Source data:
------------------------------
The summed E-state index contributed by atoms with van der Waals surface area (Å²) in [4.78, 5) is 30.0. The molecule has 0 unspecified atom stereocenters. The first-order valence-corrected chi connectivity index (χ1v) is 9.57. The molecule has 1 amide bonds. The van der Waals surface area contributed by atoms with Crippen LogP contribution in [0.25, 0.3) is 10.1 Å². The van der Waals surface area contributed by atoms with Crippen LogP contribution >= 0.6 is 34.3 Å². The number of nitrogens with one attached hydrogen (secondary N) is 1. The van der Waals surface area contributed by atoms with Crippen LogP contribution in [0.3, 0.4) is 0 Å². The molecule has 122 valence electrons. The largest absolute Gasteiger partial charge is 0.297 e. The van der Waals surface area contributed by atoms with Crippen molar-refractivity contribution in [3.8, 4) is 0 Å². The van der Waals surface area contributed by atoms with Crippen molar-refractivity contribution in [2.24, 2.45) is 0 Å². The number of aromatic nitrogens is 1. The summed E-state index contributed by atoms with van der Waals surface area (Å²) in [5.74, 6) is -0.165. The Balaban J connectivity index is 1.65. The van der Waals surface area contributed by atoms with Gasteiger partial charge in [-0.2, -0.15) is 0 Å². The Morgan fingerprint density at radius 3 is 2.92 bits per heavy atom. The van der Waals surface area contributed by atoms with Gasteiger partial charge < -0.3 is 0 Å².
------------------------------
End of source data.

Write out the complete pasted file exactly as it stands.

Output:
The summed E-state index contributed by atoms with van der Waals surface area (Å²) in [4.78, 5) is 30.0. The molecule has 0 unspecified atom stereocenters. The first-order valence-corrected chi connectivity index (χ1v) is 9.57. The molecule has 1 amide bonds. The van der Waals surface area contributed by atoms with Crippen LogP contribution in [0.25, 0.3) is 10.1 Å². The van der Waals surface area contributed by atoms with Crippen LogP contribution >= 0.6 is 34.3 Å². The number of nitrogens with one attached hydrogen (secondary N) is 1. The van der Waals surface area contributed by atoms with Crippen LogP contribution in [0.3, 0.4) is 0 Å². The molecule has 122 valence electrons. The largest absolute Gasteiger partial charge is 0.297 e. The van der Waals surface area contributed by atoms with Crippen molar-refractivity contribution in [3.8, 4) is 0 Å². The van der Waals surface area contributed by atoms with Crippen molar-refractivity contribution in [2.24, 2.45) is 0 Å². The number of aromatic nitrogens is 1. The summed E-state index contributed by atoms with van der Waals surface area (Å²) in [5.74, 6) is -0.165. The Balaban J connectivity index is 1.65. The van der Waals surface area contributed by atoms with Gasteiger partial charge in [-0.2, -0.15) is 0 Å². The Morgan fingerprint density at radius 3 is 2.92 bits per heavy atom. The van der Waals surface area contributed by atoms with Gasteiger partial charge < -0.3 is 0 Å².